DSLR accessories

Top ten DSLR accessories

DSLR accessoriesProfessional photographer Brett Turner shares his thoughts about the top ten accessories every digital single lens reflex camera user should own.

1) Ultra Violet filter

An Ultra Violet filter cuts out some haze and blue scattered light. More importantly, it helps keep the front optic from getting scratched or sprayed with mist. Think of an UV filter as cheap insurance. Even if you only have a kit lens, it may cost from $100.00 to $500.00 to replace. You can spend between $5.00 and $100.00 for a UV filter. Don’t go too cheap; buy one in the $30.00 to $70.00 range.

2) Micro fiber cloth

Don’t clean the lenses with liquid if you can at all avoid it. Liquid will seep into a lens and eventually cause internal fog.  Wipe a lens gently with a dry, quality micro fiber cloth. If a smudge doesn’t easily come off, fog the lenses with your breath and try again.

3) Blower

Many photographers like the Giotto’s Rocket Air Blower, available most places where cameras are sold. A light puff should be enough to clear any lint from a camera and lens. Don’t use canned air sold for computers. Canned air will leave a light, often oily, residue of the propellant used in the can. Also sometimes canned air is strong enough to drive lint deep into the internal parts of a camera and lens.

4) 50mm 1.8 lens

What a 50mm 1.8 lens allows is an inexpensive way to get a really wide aperture and not sacrifice sharpness or lens quality.  Remember that a wide aperture (low f numbers 1.2, 1.8, 2.8) will allow you to get good results in low light such as indoors without using flash. It also allows for truly narrow depth of field. If I could only have one lens, it would be a 50 1.8, possibly the lowest cost lens you will ever buy.

5) Dedicated external flash

If you don’t have light, you don’t have a photo. Some people don’t like to use a flash and you will hear them say, “I am a natural light shooter.” This is okay if you want to limit your options. Use whatever light you can to get the photo. An external flash has many benefits.

I love flash. I carry three external flashes in my bag all of the time and usually have more in my truck. I recommend a dedicated flash made by the manufacturer of your DSLR. There are cheaper flashes but think for a moment.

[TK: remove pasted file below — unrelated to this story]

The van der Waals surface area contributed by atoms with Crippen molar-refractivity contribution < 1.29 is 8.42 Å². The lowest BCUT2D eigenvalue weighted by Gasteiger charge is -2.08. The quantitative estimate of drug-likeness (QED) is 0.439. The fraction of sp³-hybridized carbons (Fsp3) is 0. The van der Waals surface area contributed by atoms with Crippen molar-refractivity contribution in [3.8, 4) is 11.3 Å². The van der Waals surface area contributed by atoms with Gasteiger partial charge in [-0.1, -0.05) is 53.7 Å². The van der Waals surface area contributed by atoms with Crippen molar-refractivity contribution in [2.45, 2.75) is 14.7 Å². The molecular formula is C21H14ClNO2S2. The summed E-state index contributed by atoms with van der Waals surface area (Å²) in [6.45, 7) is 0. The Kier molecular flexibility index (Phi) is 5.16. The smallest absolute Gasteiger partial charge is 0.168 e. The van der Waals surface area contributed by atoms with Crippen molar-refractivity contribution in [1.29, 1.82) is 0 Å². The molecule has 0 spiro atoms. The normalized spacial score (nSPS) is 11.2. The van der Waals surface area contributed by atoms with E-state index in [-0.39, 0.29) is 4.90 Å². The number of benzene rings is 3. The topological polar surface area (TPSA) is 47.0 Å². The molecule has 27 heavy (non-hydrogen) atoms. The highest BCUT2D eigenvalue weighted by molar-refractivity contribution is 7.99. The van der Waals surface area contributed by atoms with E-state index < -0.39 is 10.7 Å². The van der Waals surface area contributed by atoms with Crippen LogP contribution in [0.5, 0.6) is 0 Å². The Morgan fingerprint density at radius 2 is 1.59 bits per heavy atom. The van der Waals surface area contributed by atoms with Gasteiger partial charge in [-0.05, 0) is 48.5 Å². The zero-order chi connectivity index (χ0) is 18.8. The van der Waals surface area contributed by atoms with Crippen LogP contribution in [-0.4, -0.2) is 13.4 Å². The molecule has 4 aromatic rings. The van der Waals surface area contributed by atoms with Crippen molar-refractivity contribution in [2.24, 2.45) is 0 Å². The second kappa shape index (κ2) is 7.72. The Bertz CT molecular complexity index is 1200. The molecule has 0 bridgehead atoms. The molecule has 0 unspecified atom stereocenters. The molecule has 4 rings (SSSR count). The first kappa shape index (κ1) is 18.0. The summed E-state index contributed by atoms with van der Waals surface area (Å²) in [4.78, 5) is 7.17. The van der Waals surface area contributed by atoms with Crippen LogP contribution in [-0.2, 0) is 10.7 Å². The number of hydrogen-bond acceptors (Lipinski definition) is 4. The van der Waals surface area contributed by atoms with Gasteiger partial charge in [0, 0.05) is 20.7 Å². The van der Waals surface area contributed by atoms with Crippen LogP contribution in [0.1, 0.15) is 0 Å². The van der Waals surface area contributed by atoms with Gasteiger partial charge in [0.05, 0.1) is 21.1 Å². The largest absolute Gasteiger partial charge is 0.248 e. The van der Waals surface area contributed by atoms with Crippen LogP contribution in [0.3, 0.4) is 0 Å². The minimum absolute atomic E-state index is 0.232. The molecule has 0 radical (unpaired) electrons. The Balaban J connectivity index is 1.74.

You probably spent a lot of money for a camera. Why consider buying an inexpensive flash with an unknown trigger voltage that may fry it?! Modern cameras are very sophisticated lighting calculators. When camera and flash communicate properly, you will get results unheard of just 10 years ago. The advantages of buying a top quality flash starts with ease of use. It will work well the first time and every time thereafter.

Look for a flash with a bounce and swivel head. With additional accessories, a flash can be used off camera wirelessly and give you options to expand later.

About the author

Brett Turner

Brett Turner is the owner of Brett Turner Photography of Watkinsville, Georgia. His diverse portfolio includes weddings, family portraits, school portraits, church photo directories, corporate advertising, events, and nature photography.

For the past 15 years, Brett has served markets in Georgia, South Carolina and Virginia, always delivering high standards both artistically and in service to clients.

9 Comments

  • William, I am returning to photography and the advent of digital SLR’s and was looking for a list to see what had changed and what was still necessary. Thank you for your input; I went to many other sites looking for a useful list and was about to give up when I found yours. It is practical and informative. Good job! I found it to be exactly what I was looking for.

  • William,

    You are absolutely correct that the UV filter is redundant and the lowest quality piece of glass in the system. However on each lens other than my fisheye I have a UV filter. A hood cannot always prevent the front optic from being scratched. Everyone’s needs are different, for me it is still worth that little bit of extra insurance. If you shoot directly into a light source it is more likely to cause a reflection. The better ones do mitigate this some, the best idea is to remove it for those photos. I did recommend to get the best the budget allows. I also have hoods for all of my lenses and not only are they good bumpers but they also reduce lens flare. I should have recommended them.(I do have more than 10 Items in my camera bag)